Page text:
- Artificial Light – Artificial light will usually include light sources like flames or light bulbs. Many people call artificial light hard light as it tends to have a stronger focal point. Artificial light is ideal for objects that have details. This type of light helps little things to stand out.
- Natural Light – Natural light is basically sunlight. It is known for being a soft light. This type of light will be used if a product is supposed to have the illusion of being outside, or it is outside. If you are using natural light, it might be a good idea to shoot with the product and a person. Humans tend to look wonderful in natural light.
Learning about lighting techniques is essential to becoming a great photographer. Deciding on artificial light or natural light can make a huge difference to your set-up and what the focus of the photo should be.
4. If You Want To Soften Shadows, Use Fill Light Or Bounce Light
Regardless of what kind of light source you are using. It is likely that you will need to play around with the shadows.
If you have hard light from a single direction, it will cast a shadow on the other side of the object. In cases like this, you will need to use a fill light or bounce light technique.
There are three basic techniques you can use to soften your shadows, we have listed them below:
- Fill Light – A fill light is a low-intensity light source that will be used to supplement the main source of light. This is a great method to lighten shadows and create a softer and more cohesive object setup.
- Flashbulb Bounce Light – This technique operates by using a reflective card that will bounce some of the main light back underneath the object. This will reduce the intensity of the shadows.
- Standalone Bounce Card – This is a technique you can use if you are shooting on a smartphone. Basically, this is a bounce card that free-stands and helps to soften harsh shadows.
Using fill light or bounce light to soften shadows is an essential technique that will improve your overall photographing skill and technique.
5. Sweep Mode Or Portrait Mode Can Make Your Product Stand Out
If your aim is to emphasize the object you are working on, this is the technique for you. Using sweet mode or portrait mode on your camera will do wonders for your art.
Backgrounds are important, they can show people what they need to see in an image.
What kind of background you are using for your object photography makes a difference and will affect whether you should go for sweep mode or portrait mode.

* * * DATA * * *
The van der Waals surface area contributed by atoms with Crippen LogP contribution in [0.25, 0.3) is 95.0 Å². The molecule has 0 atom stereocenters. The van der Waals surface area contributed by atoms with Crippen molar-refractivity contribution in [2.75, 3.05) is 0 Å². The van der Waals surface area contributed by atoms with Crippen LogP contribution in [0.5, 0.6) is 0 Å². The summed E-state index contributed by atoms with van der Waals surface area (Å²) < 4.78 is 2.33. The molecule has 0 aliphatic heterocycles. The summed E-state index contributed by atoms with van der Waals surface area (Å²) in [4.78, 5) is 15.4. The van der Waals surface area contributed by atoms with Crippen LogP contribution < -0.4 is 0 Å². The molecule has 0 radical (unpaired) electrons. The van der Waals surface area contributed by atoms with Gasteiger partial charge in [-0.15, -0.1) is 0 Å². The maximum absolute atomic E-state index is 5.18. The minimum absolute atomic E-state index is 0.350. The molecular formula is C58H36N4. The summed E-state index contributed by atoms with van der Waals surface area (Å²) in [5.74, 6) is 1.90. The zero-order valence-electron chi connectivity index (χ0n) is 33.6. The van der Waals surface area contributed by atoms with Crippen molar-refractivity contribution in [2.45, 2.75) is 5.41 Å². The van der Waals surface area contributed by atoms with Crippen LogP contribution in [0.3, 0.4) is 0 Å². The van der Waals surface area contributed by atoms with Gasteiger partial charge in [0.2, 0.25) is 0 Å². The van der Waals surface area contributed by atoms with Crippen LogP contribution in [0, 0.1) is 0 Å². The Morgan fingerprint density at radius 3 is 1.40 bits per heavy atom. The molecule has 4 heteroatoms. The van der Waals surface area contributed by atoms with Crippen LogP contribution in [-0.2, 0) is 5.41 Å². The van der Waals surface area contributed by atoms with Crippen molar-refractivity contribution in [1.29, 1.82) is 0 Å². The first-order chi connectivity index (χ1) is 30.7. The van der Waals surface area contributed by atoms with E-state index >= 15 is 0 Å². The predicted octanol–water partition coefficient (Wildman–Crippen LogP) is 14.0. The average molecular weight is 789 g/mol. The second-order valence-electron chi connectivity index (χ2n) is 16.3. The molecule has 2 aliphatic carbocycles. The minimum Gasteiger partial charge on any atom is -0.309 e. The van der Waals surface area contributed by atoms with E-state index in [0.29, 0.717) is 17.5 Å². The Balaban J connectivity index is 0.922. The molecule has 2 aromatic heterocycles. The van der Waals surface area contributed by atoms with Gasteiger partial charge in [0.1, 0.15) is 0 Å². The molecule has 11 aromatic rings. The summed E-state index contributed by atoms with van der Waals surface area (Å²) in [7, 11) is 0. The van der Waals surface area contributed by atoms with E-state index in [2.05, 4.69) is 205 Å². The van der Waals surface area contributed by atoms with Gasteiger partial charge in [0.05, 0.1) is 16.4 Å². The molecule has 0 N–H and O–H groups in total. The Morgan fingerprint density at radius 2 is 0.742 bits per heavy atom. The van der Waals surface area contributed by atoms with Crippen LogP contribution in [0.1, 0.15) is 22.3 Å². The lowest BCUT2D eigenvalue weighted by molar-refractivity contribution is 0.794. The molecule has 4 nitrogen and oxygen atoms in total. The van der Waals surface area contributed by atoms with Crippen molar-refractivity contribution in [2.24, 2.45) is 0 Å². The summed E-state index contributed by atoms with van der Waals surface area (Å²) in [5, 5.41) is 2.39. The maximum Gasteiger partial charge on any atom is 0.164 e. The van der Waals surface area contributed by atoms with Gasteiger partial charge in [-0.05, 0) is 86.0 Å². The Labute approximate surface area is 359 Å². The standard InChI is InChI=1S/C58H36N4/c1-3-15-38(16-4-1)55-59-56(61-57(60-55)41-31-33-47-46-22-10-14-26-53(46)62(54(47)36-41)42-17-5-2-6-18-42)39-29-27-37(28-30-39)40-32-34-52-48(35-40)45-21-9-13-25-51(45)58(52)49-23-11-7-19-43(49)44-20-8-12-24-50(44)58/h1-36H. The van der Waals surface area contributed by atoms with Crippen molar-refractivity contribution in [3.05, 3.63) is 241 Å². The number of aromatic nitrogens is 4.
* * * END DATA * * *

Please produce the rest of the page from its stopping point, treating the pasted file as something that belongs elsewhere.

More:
- Sweep Mode – If your background is white, you will know that this is one of the most challenging choices. Cameras will pick up even the smallest detail, so a little stain will stand out. But to get the perfect stark white background, you should use sweep mode. It will make a huge difference and certainly improve the quality of your work.
- Portrait Mode – If your object is staged with a dynamic or real-world background, you should absolutely use portrait mode. A stunning background can easily steal the show and make your object blend into the background. If you want to give your object depth, you should use portrait mode. This is a professional technique that many people use to bring out their objects even in busy real-world background settings.
Using either of these techniques to help your product stand out is essential. This is a key step in upping your photography game and taking beautiful object photos that stand out no matter what background you use.
We hope that you have enjoyed reading this article and learning about these design object photography techniques for beginners(see also: Nebula Photography Techniques For Beginners).
If you keep these techniques in mind, you should be well on your way to taking gorgeous object photographs.
That being said, even with all of these techniques in mind, you absolutely need to practice. If you do not keep at it, you will not improve. Oftentimes, we have found that learning as you go will give you the best results.
Hopefully, you have enjoyed reading this article and finding out what techniques will help you develop your object photography (see also: Still Life Object Photography Techniques For Beginners) skills.
If you did find this article interesting or helpful, you absolutely need to check out our site. We have a range of articles available. Some of which you are sure to find useful.
Thanks for reading!